This is different from many other practices that involve strong concentration and focus. It is much different than meditations involving visualization or creation of mental objects for the purpose of relaxation or refuge from difficult emotional states. And this is exactly why it’s more than semantic nitpicking.

I often have people come to me to learn mindfulness so they can relax, but mindfulness is often far from relaxing. It can, in fact, be anxiety-inducing and very difficult to practice, especially if a person has trauma in their past or deals with overwhelming emotions of some kind. Our minds, in an effort to protect us, often build walls and other ways of protecting us from things we may have a difficult time sitting with or accepting in their fullness. We all have ways of avoiding or stepping away from things when they get too intense. While there is good in slowly wearing away these defenses and protections so that we can fully engage the world and our lives as they truly are, this is very hard. It is a little uncaring to throw someone into this without helping them know how to retreat to safety first, and may actually be dangerous for people who are dealing with some kind of disorder or serious trauma.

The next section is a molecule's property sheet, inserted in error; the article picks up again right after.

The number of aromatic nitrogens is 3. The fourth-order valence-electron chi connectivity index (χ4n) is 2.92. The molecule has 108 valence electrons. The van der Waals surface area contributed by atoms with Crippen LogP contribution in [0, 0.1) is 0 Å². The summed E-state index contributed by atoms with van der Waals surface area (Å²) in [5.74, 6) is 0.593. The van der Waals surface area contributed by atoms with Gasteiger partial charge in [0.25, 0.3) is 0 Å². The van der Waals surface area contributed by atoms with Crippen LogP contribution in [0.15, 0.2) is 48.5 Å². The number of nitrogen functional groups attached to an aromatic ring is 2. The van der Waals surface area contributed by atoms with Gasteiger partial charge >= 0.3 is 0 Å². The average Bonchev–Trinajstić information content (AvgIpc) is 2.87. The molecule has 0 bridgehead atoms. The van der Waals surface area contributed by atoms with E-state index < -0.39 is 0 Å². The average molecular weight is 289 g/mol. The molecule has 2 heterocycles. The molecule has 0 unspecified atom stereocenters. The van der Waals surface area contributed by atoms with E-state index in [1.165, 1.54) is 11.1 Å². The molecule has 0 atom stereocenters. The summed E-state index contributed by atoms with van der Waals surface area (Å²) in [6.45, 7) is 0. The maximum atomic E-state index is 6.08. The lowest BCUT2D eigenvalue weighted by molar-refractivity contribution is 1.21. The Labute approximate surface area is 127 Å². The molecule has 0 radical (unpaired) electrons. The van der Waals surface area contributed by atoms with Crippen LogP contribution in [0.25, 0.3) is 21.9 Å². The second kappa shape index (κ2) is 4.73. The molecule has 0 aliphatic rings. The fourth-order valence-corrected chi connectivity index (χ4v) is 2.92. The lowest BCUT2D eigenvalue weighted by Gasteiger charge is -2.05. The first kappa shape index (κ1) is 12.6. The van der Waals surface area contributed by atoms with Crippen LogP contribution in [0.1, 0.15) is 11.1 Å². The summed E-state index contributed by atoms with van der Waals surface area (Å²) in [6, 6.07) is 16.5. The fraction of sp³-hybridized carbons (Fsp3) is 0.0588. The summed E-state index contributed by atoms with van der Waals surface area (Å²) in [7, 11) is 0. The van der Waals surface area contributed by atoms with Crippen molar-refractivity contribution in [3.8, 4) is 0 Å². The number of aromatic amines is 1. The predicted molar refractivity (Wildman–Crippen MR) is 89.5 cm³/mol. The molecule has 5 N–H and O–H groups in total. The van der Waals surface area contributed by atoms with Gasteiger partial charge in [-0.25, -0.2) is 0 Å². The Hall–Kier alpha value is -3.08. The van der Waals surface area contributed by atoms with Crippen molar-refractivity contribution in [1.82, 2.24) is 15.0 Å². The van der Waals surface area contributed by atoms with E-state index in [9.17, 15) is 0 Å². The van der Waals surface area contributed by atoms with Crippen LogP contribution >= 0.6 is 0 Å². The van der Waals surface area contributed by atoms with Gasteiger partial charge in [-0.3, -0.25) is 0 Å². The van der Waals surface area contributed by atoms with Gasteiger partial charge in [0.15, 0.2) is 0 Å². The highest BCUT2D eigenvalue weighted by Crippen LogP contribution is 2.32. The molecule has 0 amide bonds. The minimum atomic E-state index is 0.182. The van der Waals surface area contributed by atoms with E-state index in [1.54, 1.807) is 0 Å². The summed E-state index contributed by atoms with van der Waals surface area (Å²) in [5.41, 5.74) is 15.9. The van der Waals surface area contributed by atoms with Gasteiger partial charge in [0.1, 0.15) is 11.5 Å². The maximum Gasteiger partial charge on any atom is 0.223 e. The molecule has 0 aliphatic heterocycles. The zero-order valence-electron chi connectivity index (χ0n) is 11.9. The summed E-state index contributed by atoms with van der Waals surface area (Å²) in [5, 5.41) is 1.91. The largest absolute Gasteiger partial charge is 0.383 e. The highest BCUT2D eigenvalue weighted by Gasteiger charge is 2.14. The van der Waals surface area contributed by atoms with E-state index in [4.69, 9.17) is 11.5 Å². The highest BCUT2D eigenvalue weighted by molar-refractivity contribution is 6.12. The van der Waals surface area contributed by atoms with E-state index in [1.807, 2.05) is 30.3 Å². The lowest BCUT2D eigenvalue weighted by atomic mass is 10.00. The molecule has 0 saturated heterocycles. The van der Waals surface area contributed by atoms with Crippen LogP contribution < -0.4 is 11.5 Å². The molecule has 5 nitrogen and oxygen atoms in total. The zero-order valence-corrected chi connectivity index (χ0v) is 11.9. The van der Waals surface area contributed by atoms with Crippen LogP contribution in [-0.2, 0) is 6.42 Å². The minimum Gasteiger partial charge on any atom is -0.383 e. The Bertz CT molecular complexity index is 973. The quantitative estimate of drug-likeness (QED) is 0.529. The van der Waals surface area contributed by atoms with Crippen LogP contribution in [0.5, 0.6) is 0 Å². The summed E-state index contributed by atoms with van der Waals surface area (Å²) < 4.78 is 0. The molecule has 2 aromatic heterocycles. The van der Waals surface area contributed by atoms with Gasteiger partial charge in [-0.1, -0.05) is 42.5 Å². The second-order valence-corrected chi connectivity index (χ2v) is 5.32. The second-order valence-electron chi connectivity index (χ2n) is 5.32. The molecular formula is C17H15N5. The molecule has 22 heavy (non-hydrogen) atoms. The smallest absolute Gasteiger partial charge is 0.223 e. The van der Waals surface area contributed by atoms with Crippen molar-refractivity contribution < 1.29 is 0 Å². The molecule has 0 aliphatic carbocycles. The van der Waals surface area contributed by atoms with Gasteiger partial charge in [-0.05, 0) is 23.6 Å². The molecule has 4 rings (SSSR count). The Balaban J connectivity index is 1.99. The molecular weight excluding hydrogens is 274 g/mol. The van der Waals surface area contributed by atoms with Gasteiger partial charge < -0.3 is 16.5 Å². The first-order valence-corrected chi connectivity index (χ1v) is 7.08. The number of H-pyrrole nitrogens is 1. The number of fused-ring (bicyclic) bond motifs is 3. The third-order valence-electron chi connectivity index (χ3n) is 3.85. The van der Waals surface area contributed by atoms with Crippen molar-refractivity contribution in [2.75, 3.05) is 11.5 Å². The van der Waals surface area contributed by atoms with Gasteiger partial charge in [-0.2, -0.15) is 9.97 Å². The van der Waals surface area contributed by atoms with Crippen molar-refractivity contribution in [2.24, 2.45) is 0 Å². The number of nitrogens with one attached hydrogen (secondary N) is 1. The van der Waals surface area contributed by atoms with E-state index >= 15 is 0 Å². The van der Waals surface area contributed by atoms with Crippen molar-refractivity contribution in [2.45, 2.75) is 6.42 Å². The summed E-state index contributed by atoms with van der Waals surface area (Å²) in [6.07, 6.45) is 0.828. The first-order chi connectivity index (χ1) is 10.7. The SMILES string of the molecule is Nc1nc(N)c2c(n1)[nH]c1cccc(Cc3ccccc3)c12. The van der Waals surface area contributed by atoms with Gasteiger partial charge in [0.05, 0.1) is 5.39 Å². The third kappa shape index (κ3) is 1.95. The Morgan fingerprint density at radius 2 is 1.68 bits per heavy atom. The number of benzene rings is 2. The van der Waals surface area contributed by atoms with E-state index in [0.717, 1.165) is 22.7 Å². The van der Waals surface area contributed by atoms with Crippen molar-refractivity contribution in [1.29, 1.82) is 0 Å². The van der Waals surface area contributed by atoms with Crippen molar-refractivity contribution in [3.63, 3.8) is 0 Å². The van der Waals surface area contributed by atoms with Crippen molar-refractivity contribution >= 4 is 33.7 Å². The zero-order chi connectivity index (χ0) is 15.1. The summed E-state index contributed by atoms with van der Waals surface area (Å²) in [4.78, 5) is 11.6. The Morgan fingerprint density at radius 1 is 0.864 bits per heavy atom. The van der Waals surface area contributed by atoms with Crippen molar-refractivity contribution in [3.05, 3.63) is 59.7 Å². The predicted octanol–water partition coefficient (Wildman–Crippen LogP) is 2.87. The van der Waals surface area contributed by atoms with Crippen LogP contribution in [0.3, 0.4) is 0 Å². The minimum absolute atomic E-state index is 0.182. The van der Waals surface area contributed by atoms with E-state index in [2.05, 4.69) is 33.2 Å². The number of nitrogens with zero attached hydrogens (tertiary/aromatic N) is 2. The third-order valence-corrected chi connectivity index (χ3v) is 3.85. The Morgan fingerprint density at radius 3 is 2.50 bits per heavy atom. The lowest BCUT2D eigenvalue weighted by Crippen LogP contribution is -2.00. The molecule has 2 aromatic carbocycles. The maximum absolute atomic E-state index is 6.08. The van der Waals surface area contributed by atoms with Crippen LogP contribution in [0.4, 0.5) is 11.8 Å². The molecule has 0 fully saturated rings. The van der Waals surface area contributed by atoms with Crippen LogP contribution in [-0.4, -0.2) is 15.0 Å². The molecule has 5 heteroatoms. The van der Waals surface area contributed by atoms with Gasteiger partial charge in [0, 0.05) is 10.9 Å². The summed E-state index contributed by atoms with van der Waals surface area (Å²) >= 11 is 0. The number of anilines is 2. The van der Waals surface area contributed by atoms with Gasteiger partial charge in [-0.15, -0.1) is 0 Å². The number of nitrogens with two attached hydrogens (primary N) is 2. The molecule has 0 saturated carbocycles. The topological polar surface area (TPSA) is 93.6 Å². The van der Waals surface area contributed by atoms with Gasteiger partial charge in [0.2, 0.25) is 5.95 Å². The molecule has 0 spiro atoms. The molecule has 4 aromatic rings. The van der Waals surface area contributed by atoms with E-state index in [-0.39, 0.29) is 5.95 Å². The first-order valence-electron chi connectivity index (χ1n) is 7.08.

This is all further complicated by the fact that a deep mindfulness practice is all but impossible without initial training in maintaining a steady awareness (keeping your focus on one thing) because of the mind’s inherent tendency to run amok and chase thoughts. To put it shortly, not only is mindfulness not synonymous with meditation, you need to develop other kinds of meditation to practice it in a truly useful way.

Misconception #2: Mindfulness is a magical cure-all

This is the second most prevalent misconception I see, and it is due largely to the recent and present fad around mindfulness. This happens with all fads, and is part of the reason they die out. People go into them with very unrealistic expectations, so they are inevitably disappointed by the results. This tends to sour them to the entire enterprise.

Mindfulness has not escaped this trap. I have people coming to me asking for training in mindfulness so that they won’t be sad anymore, so they will stop getting angry or so they can quit using drugs or drinking easily.